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Mayor John Torys announcement around increased bus and streetcar service last week is likely one of the four largest single-year.
Mayor John Torys announcement around increased bus and streetcar service last week is likely one of the four largest single-year increases in service in the TTCs 90-plus year history. After four years of cuts and funding freezes under Rob Ford, this was a welcome bit of good news for riders, although the effects for some wont begin to be felt for some months.
Torys announcement is an acknowledgement that more needs to be done to improve transit immediately verses the time frame of years for any subway or LRT project that may or may not happen.
But in order for the changes announced by Tory to be truly transformational the TTC will not only have to live up to its promise to better manage service, it will need to plan to add much more peak hour service in 2016. And as a result, riders will have to come to expect moderate yearly fare increases.
Low-income passes could be considered for those least able to pay, although funding for these should come through other budgets and not the pockets of transit riders. But freezing fares would quickly drain the pool of money for the promised buses needed under Tory’s plan, especially without increases in transit funding from the province or feds.
Past studies have quoted some 70 per cent of transit riders as saying they can afford to buy a car, which suggests a certain level of disposable income.
Having said that, it might have made more sense for the mayor and TTC to raise fares across the board than hit regular Metropass users, the TTCs most loyal customers with the highest increases. These riders will not likely not understand the logic of their passes going up by 5.7 per cent verses the 3.7 per cent hike for token users and zero increase for the small proportion (eight to12 per cent) of TTC riders who pay cash.
To those who say that riders already pay enough, it should be noted that fares at the regional transit agencies like York Region are the same or higher. And new increases in NYC, bring their fares (although the cost of passes are lower) to similar levels seen in large cities in Europe like Berlin and London.
At the end of day, riders will grumble but accept higher fares if service levels continue to improve.
But for the mayor to realize further improvements in crowding conditions beyond this year, more buses will be needed. And here’s where things get tricky.
Its 2014 fleet plans suggest the TTC intends to retire some 350 buses, maybe as many as 400 during this term of council, while buying 400 replacement buses. This is while ridership is expected to rise to close to 600 million, from the current 540 million, which means there will be few buses left to deploy to increase rush hour service with buses already promised to cover the increased express service promised under Tory’s plan.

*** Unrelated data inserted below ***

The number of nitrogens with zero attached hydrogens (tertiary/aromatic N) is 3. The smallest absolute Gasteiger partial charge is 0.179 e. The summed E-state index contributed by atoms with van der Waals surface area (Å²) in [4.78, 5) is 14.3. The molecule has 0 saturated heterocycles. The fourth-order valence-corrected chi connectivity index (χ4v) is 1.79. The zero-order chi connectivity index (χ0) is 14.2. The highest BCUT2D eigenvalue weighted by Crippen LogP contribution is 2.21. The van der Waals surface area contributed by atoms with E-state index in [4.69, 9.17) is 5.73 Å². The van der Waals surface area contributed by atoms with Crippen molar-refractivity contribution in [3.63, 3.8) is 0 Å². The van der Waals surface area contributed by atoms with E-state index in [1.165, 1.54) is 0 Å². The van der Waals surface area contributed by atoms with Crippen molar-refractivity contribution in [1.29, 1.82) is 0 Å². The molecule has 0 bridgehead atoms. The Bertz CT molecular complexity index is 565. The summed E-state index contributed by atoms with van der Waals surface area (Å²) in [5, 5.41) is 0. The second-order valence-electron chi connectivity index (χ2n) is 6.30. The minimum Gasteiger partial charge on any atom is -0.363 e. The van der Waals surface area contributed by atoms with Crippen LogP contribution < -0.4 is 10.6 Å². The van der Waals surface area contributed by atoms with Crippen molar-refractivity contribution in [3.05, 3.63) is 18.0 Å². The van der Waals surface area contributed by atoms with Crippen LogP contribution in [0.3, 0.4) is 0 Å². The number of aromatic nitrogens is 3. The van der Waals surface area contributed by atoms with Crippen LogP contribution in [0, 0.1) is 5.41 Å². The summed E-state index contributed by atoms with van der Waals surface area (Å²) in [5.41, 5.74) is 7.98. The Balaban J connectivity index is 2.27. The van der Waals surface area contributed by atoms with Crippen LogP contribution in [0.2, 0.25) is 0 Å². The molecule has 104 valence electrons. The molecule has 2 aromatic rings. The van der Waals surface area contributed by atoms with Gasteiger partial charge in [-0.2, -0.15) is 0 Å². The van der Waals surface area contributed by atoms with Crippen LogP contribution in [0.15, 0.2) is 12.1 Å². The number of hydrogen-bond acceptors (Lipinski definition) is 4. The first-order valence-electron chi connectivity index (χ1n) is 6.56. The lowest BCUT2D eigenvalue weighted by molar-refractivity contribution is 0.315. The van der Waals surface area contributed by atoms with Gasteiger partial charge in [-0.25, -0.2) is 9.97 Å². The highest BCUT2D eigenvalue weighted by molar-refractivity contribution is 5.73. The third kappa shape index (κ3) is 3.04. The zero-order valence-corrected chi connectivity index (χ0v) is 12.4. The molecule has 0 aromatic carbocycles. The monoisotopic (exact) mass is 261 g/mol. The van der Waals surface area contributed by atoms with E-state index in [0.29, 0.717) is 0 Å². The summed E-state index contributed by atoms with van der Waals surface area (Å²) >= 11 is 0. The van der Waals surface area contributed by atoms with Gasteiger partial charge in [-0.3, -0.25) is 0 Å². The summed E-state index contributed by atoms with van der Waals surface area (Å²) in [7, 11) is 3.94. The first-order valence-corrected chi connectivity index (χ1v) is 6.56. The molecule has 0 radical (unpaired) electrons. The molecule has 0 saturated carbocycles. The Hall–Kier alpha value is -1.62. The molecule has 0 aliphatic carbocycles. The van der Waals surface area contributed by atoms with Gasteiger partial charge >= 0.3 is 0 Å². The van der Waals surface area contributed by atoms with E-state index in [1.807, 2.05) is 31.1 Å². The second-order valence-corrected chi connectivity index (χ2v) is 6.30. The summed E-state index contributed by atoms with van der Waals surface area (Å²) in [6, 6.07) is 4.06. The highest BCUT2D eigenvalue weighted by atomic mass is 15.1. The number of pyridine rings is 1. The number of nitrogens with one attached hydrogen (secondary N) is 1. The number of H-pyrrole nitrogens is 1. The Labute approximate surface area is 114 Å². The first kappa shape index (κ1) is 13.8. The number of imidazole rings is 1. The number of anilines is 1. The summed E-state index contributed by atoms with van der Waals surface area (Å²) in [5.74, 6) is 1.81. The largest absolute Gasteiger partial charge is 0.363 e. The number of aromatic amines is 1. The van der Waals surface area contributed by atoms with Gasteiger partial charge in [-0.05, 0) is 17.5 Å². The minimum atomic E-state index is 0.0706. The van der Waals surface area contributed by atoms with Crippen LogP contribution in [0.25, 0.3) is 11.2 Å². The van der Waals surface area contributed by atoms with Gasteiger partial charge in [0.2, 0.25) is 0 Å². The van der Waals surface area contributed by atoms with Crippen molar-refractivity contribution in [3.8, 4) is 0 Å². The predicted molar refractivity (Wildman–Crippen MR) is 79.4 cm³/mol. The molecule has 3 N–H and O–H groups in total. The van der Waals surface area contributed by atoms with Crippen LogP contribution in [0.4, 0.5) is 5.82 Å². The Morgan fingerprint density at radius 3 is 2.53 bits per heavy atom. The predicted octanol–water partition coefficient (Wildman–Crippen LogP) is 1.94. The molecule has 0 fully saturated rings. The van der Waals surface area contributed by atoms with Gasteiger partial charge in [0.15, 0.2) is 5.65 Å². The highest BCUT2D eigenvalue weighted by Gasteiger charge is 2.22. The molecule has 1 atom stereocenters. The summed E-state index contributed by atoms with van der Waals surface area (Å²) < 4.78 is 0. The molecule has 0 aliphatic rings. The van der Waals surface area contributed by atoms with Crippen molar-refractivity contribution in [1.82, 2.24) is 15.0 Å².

The purchase of the hundreds of new buses will require tens of millions in new capital funding which, with all the other transit and city projects, will be hard to find.
With capital dollars tight, the TTC will need to consider rebuilding older buses in its current fleet (like its recent decision to do a limited rebuilding of 30 of its streetcars) to meet Tory’s services commitments.
The TTC has resorted to this tactic at least three times in the last two decades to respond to funding shortages. The most recent life extension of 28-year-old buses, cost around $70,000 per bus (although some needed much more work) and this turned out to be a faster and cheaper way of getting needed buses into service quickly.
But that issue is complicated by the fact that hybrid buses purchased by the TTC as a requirement of federal funding are failing, lasting less than 10 years in many cases, or half the expected ages of regular buses in the TTC fleet.
Some cities like Ottawa or New York have experimented with conversion of hybrid buses to clean diesel, which costs well below replacing buses altogether. Just after 2000, the TTC replaced Condensed Natural Gas engines with clean diesel in about 100 buses and some of those remained on the streets for another decade. It’s time to seriously consider following suit.
Tory’s announcement was about as good as any that could have been made.
But in the longrun, finding a solution to the bus shortage and rush-hour crowding beyond this year is what’s needed to effectively serve the transit riding population, which continues to grow and would grow even faster if more space on transit vehicles were available.
Reduced crowding and wait times in the off-peak hours (when buses are available)
Limited new rush-hour service on 21 of the busiest routes starting in November or December when 50 new buses are delivered
Expansion of the express bus network, adding four new routes to a network that serves 34 million rides annually
12 new Blue Night (1:30am to 6 am) bus routes
Restore all-day, everyday bus service the city and TTC cut in 2011
Provide ten-minute or better bus and streetcar service on key routes Mondays to Fridays.
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